Local courts can be entirely appropriate places to bring complex litigation, as Victoria Jones explains
A question frequently put to barristers practising outside London is whether there are advantages to bringing proceedings in local courts.
In the commercial sphere the question is often preceded by a query as to whether it is even possible to commence the claim anywhere other than specialist courts in London’s Royal Courts of Justice (RCJ). The case of CFH Total Document Management Limited v (1) OCE (UK) Ltd (2) National Australia Group Europe Ltd [NAGE] (2010) provides useful guidance on this topic.
The claim related to a contract for the provision of software by the claimant CFH to the second defendant, a subcontractor of the first defendant OCE. Proceedings were issued in the Mercantile Court in the Bristol District Registry as CFH was based in the West Country and had instructed solicitors and counsel in Bristol.
NAGE applied to the Technology and Construction Court (TCC) for the matter to be transferred to the court in London on the basis that the subject matter of the dispute was peculiarly within the experience of the TCC judges. The company said the size, complexity and importance of the case made London the most appropriate forum in terms of the trial and case management.
The application cited CPR rule 30.5(2), which provides that a judge dealing with claims in a specialist list may order proceedings to be transferred to or from that list, and CPR rule 30.2(4), which empowers the High Court to transfer proceedings from a district registry to the RCJ.
The TCC judge hearing the application, Mr Justice Edwards-Stuart, held that it should have been made to the Mercantile Court in Bristol as CPR 30.2(6) requires an application to be made to the court from which proceedings are to be transferred. This did not conflict with the requirements of CPR rule 30.5, as rule 30.5(3) enables the application to be made to a judge dealing with claims in either the Mercantile or the TCC list. Despite this the judge considered that it would be contrary to the overriding objective to refuse to hear the application.
Best in the West
The application was refused. Edwards-Stuart J decided that the suitability of the court, in terms of judges’ expertise, to deal with the subject matter of a particular claim is the single most important consideration.
The judge also ruled that, where the differences between the suitability of different courts for the particular type of case are less marked, factors such as expedition and the saving of costs may become decisive.
There is no machinery by which a judge of the Commercial Court can sit in the Mercantile Court in Bristol. However, High Court judges assigned to the TCC can sit in court centres where there is a TCC list.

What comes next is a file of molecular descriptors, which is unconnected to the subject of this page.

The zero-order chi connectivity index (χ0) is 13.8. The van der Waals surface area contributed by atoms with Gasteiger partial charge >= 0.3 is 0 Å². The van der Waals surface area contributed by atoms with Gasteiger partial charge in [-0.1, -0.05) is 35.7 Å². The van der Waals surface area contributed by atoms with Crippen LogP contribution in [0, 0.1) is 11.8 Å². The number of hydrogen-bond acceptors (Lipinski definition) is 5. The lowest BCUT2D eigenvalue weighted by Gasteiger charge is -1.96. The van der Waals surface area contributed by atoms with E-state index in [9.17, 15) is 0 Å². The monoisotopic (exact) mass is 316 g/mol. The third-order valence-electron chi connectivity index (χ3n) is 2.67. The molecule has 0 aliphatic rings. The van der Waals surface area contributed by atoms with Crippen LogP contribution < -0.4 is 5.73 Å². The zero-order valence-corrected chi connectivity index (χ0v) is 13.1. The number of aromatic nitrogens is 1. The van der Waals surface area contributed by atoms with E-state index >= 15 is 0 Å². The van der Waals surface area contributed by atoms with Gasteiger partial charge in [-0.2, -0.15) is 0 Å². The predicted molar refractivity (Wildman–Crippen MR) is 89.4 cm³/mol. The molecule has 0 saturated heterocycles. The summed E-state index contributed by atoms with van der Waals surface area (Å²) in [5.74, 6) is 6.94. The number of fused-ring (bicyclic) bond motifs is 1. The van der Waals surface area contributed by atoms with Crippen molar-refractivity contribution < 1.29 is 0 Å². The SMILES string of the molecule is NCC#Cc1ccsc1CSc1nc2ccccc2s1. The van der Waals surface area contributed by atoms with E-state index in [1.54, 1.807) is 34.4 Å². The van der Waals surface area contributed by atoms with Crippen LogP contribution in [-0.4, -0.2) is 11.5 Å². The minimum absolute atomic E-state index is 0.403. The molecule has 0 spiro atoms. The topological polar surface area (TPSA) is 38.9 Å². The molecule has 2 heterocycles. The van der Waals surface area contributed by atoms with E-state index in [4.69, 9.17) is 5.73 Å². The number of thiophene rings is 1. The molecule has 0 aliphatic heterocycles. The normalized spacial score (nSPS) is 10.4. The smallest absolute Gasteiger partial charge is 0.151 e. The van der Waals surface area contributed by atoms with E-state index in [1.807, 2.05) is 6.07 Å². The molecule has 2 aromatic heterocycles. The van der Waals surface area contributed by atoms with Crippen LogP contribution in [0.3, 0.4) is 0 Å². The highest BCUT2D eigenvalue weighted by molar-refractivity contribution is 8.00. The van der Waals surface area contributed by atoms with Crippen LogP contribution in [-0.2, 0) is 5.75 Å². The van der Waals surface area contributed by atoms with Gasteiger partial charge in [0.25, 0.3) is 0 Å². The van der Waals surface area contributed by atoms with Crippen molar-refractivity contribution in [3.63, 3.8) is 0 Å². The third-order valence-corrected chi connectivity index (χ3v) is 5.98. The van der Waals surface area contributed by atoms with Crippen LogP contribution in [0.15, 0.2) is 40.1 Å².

Where a case merits case management or trial by a High Court judge, it will generally be more appropriate for the judge to attend the regional centre than for the case to be transferred to London, as decided in Neath Port Talbot County Borough Council v Currie and Brown Project Management (2008).
In the present case, although the TCC was an appropriate forum it was not the only forum. The experience of the Mercantile Court in technical commercial matters was sufficient for it to deal with the technical issues in the case. Since any balance in terms of costs or convenience was only marginally favourable to London, this did not justify depriving CFH of its chosen venue.
Edwards-Stuart J said that the Mercantile Court judge should decide whether the case was suitable for the High Court. If an earlier trial date could be obtained by the matter being tried in the TCC in Bristol by a London High Court judge, this might justify transferring the case to the TCC list.
The above case is a good example of the common misconception that appropriate expertise can only be accessed in London. Many district registries have specialist courts with specialist judges who have great experience presiding over those courts. The message is clear: the High Court judge will travel, not the case. A regionally based client can therefore enjoy the logistical and cost benefits of issuing a claim locally knowing that it is being tried in the most suitable forum by a judge with the right level of expertise.
With this in mind, the recent opening of the new Bristol Civil Justice Centre is noteworthy. It first opened for business on 1 September 2010 and was opened formally by the Lord Chief Justice on 19 November 2010.
The centre has been described as demonstrating the Courts Service’s commitment to ensuring that court users in the South West have access to a first-class civil justice system, bringing all civil work into one building and ensuring cases are heard more quickly due to better facilities with more efficient listings and flexible use of courtrooms.
It is hoped that this state-of-the-art building with first-class facilities in the heart of Bristol’s legal district will encourage lawyers and clients alike to choose the regional option.
Victoria Jones is a barrister at 3PB (formerly 3 Paper Buildings)